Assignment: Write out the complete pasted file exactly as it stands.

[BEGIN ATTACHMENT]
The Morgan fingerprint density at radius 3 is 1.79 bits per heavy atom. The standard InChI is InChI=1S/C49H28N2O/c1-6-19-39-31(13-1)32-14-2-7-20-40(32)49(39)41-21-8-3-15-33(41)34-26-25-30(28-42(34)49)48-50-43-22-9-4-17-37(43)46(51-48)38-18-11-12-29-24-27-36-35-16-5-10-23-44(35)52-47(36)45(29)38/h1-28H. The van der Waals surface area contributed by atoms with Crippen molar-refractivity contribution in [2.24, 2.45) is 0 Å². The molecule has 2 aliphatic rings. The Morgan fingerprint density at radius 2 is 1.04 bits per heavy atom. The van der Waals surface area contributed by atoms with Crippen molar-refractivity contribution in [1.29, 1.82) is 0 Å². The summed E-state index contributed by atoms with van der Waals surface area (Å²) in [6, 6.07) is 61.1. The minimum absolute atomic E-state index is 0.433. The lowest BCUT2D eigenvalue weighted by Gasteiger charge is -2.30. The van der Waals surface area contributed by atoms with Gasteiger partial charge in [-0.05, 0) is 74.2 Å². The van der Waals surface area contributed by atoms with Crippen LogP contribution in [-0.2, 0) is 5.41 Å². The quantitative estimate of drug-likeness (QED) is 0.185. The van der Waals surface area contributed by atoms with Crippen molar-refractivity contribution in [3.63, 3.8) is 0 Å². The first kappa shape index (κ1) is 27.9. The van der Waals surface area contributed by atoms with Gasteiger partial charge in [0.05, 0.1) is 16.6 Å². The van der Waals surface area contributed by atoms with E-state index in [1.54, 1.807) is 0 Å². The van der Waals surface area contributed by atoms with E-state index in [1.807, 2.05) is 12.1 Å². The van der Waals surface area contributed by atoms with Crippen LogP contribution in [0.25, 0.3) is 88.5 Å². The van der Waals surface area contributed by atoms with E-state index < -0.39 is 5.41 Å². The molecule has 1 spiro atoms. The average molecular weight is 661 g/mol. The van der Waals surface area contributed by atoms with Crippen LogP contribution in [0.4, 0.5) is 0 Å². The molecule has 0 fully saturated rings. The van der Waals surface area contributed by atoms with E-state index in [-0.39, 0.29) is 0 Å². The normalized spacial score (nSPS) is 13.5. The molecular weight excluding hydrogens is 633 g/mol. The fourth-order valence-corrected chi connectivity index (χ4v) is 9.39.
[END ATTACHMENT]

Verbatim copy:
The Morgan fingerprint density at radius 3 is 1.79 bits per heavy atom. The standard InChI is InChI=1S/C49H28N2O/c1-6-19-39-31(13-1)32-14-2-7-20-40(32)49(39)41-21-8-3-15-33(41)34-26-25-30(28-42(34)49)48-50-43-22-9-4-17-37(43)46(51-48)38-18-11-12-29-24-27-36-35-16-5-10-23-44(35)52-47(36)45(29)38/h1-28H. The van der Waals surface area contributed by atoms with Crippen molar-refractivity contribution in [2.24, 2.45) is 0 Å². The molecule has 2 aliphatic rings. The Morgan fingerprint density at radius 2 is 1.04 bits per heavy atom. The van der Waals surface area contributed by atoms with Crippen molar-refractivity contribution in [1.29, 1.82) is 0 Å². The summed E-state index contributed by atoms with van der Waals surface area (Å²) in [6, 6.07) is 61.1. The minimum absolute atomic E-state index is 0.433. The lowest BCUT2D eigenvalue weighted by Gasteiger charge is -2.30. The van der Waals surface area contributed by atoms with Gasteiger partial charge in [-0.05, 0) is 74.2 Å². The van der Waals surface area contributed by atoms with Crippen LogP contribution in [-0.2, 0) is 5.41 Å². The quantitative estimate of drug-likeness (QED) is 0.185. The van der Waals surface area contributed by atoms with Crippen molar-refractivity contribution in [3.63, 3.8) is 0 Å². The first kappa shape index (κ1) is 27.9. The van der Waals surface area contributed by atoms with Gasteiger partial charge in [0.05, 0.1) is 16.6 Å². The van der Waals surface area contributed by atoms with E-state index in [1.54, 1.807) is 0 Å². The van der Waals surface area contributed by atoms with E-state index in [1.807, 2.05) is 12.1 Å². The van der Waals surface area contributed by atoms with Crippen LogP contribution in [0.25, 0.3) is 88.5 Å². The van der Waals surface area contributed by atoms with E-state index < -0.39 is 5.41 Å². The molecule has 1 spiro atoms. The average molecular weight is 661 g/mol. The van der Waals surface area contributed by atoms with Crippen LogP contribution in [0.4, 0.5) is 0 Å². The molecule has 0 fully saturated rings. The van der Waals surface area contributed by atoms with E-state index in [-0.39, 0.29) is 0 Å². The normalized spacial score (nSPS) is 13.5. The molecular weight excluding hydrogens is 633 g/mol. The fourth-order valence-corrected chi connectivity index (χ4v) is 9.39.